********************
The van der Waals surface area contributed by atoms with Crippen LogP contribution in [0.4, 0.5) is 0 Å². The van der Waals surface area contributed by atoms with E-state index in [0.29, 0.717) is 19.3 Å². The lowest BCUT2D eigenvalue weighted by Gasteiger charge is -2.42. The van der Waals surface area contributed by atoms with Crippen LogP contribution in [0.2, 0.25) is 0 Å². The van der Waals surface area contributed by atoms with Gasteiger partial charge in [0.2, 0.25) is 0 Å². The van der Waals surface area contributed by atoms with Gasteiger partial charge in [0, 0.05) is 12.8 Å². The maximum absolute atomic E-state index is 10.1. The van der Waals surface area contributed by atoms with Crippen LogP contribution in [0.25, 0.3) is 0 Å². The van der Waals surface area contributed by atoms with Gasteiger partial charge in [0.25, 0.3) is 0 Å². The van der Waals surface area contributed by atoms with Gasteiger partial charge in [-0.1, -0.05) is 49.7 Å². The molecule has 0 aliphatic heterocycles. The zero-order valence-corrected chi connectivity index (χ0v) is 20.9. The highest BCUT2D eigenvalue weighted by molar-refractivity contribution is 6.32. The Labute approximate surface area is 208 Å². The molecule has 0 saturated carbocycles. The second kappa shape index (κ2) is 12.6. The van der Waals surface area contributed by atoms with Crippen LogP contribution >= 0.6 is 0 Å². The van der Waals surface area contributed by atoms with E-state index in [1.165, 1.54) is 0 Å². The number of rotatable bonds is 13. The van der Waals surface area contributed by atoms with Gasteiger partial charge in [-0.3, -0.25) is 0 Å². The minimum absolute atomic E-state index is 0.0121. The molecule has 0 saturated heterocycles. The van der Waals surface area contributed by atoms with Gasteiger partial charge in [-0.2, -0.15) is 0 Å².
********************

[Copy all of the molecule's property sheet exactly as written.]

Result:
The van der Waals surface area contributed by atoms with Crippen LogP contribution in [0.4, 0.5) is 0 Å². The van der Waals surface area contributed by atoms with E-state index in [0.29, 0.717) is 19.3 Å². The lowest BCUT2D eigenvalue weighted by Gasteiger charge is -2.42. The van der Waals surface area contributed by atoms with Crippen LogP contribution in [0.2, 0.25) is 0 Å². The van der Waals surface area contributed by atoms with Gasteiger partial charge in [0.2, 0.25) is 0 Å². The van der Waals surface area contributed by atoms with Gasteiger partial charge in [0, 0.05) is 12.8 Å². The maximum absolute atomic E-state index is 10.1. The van der Waals surface area contributed by atoms with Crippen LogP contribution in [0.25, 0.3) is 0 Å². The van der Waals surface area contributed by atoms with Gasteiger partial charge in [0.25, 0.3) is 0 Å². The van der Waals surface area contributed by atoms with Gasteiger partial charge in [-0.1, -0.05) is 49.7 Å². The molecule has 0 aliphatic heterocycles. The zero-order valence-corrected chi connectivity index (χ0v) is 20.9. The highest BCUT2D eigenvalue weighted by molar-refractivity contribution is 6.32. The Labute approximate surface area is 208 Å². The molecule has 0 saturated carbocycles. The second kappa shape index (κ2) is 12.6. The van der Waals surface area contributed by atoms with Crippen LogP contribution >= 0.6 is 0 Å². The van der Waals surface area contributed by atoms with E-state index in [1.165, 1.54) is 0 Å². The number of rotatable bonds is 13. The van der Waals surface area contributed by atoms with Gasteiger partial charge in [-0.3, -0.25) is 0 Å². The minimum absolute atomic E-state index is 0.0121. The molecule has 0 saturated heterocycles. The van der Waals surface area contributed by atoms with Gasteiger partial charge in [-0.2, -0.15) is 0 Å².